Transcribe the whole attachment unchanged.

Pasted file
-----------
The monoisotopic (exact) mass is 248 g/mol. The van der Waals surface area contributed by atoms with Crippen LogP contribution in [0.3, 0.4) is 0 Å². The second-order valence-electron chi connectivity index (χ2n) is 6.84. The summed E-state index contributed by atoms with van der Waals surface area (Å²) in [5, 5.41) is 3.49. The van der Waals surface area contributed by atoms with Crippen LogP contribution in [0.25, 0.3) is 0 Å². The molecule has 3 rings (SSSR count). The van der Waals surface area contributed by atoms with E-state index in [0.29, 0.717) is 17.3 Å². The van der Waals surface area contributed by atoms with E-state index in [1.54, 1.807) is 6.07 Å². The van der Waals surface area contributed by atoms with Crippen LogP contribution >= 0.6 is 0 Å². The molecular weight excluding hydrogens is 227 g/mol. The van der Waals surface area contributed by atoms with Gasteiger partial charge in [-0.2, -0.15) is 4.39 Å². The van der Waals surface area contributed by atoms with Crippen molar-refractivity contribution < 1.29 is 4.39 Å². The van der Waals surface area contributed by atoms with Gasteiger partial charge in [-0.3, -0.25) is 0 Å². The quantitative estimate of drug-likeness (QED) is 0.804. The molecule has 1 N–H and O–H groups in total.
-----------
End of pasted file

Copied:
The monoisotopic (exact) mass is 248 g/mol. The van der Waals surface area contributed by atoms with Crippen LogP contribution in [0.3, 0.4) is 0 Å². The second-order valence-electron chi connectivity index (χ2n) is 6.84. The summed E-state index contributed by atoms with van der Waals surface area (Å²) in [5, 5.41) is 3.49. The van der Waals surface area contributed by atoms with Crippen LogP contribution in [0.25, 0.3) is 0 Å². The molecule has 3 rings (SSSR count). The van der Waals surface area contributed by atoms with E-state index in [0.29, 0.717) is 17.3 Å². The van der Waals surface area contributed by atoms with E-state index in [1.54, 1.807) is 6.07 Å². The van der Waals surface area contributed by atoms with Crippen LogP contribution >= 0.6 is 0 Å². The molecular weight excluding hydrogens is 227 g/mol. The van der Waals surface area contributed by atoms with Gasteiger partial charge in [-0.2, -0.15) is 4.39 Å². The van der Waals surface area contributed by atoms with Crippen molar-refractivity contribution < 1.29 is 4.39 Å². The van der Waals surface area contributed by atoms with Gasteiger partial charge in [-0.3, -0.25) is 0 Å². The quantitative estimate of drug-likeness (QED) is 0.804. The molecule has 1 N–H and O–H groups in total.